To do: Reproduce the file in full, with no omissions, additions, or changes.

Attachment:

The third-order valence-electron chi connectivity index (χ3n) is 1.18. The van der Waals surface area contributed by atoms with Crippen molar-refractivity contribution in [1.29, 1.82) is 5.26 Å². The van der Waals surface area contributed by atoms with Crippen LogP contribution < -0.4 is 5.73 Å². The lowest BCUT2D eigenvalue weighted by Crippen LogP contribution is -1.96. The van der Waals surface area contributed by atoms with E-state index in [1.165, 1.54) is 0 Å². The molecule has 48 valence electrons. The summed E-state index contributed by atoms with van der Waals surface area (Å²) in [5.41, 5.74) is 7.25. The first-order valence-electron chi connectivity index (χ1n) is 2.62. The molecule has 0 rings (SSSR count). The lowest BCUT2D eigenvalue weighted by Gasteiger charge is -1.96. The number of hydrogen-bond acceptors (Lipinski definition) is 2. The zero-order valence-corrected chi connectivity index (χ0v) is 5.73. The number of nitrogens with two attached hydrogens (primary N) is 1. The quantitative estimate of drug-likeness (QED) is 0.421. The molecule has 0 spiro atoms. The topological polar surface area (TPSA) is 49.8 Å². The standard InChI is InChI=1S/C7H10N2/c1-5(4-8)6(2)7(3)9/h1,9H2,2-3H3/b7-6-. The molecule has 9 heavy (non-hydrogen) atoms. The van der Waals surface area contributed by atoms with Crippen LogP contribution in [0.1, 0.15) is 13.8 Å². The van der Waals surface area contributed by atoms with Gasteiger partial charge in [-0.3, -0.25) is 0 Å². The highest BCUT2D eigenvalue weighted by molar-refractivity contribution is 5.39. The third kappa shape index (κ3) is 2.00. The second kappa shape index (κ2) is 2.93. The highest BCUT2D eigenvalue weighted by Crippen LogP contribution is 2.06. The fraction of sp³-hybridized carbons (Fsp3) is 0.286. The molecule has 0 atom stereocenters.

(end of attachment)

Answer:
The third-order valence-electron chi connectivity index (χ3n) is 1.18. The van der Waals surface area contributed by atoms with Crippen molar-refractivity contribution in [1.29, 1.82) is 5.26 Å². The van der Waals surface area contributed by atoms with Crippen LogP contribution < -0.4 is 5.73 Å². The lowest BCUT2D eigenvalue weighted by Crippen LogP contribution is -1.96. The van der Waals surface area contributed by atoms with E-state index in [1.165, 1.54) is 0 Å². The molecule has 48 valence electrons. The summed E-state index contributed by atoms with van der Waals surface area (Å²) in [5.41, 5.74) is 7.25. The first-order valence-electron chi connectivity index (χ1n) is 2.62. The molecule has 0 rings (SSSR count). The lowest BCUT2D eigenvalue weighted by Gasteiger charge is -1.96. The number of hydrogen-bond acceptors (Lipinski definition) is 2. The zero-order valence-corrected chi connectivity index (χ0v) is 5.73. The number of nitrogens with two attached hydrogens (primary N) is 1. The quantitative estimate of drug-likeness (QED) is 0.421. The molecule has 0 spiro atoms. The topological polar surface area (TPSA) is 49.8 Å². The standard InChI is InChI=1S/C7H10N2/c1-5(4-8)6(2)7(3)9/h1,9H2,2-3H3/b7-6-. The molecule has 9 heavy (non-hydrogen) atoms. The van der Waals surface area contributed by atoms with Crippen LogP contribution in [0.1, 0.15) is 13.8 Å². The van der Waals surface area contributed by atoms with Gasteiger partial charge in [-0.3, -0.25) is 0 Å². The highest BCUT2D eigenvalue weighted by molar-refractivity contribution is 5.39. The third kappa shape index (κ3) is 2.00. The second kappa shape index (κ2) is 2.93. The highest BCUT2D eigenvalue weighted by Crippen LogP contribution is 2.06. The fraction of sp³-hybridized carbons (Fsp3) is 0.286. The molecule has 0 atom stereocenters.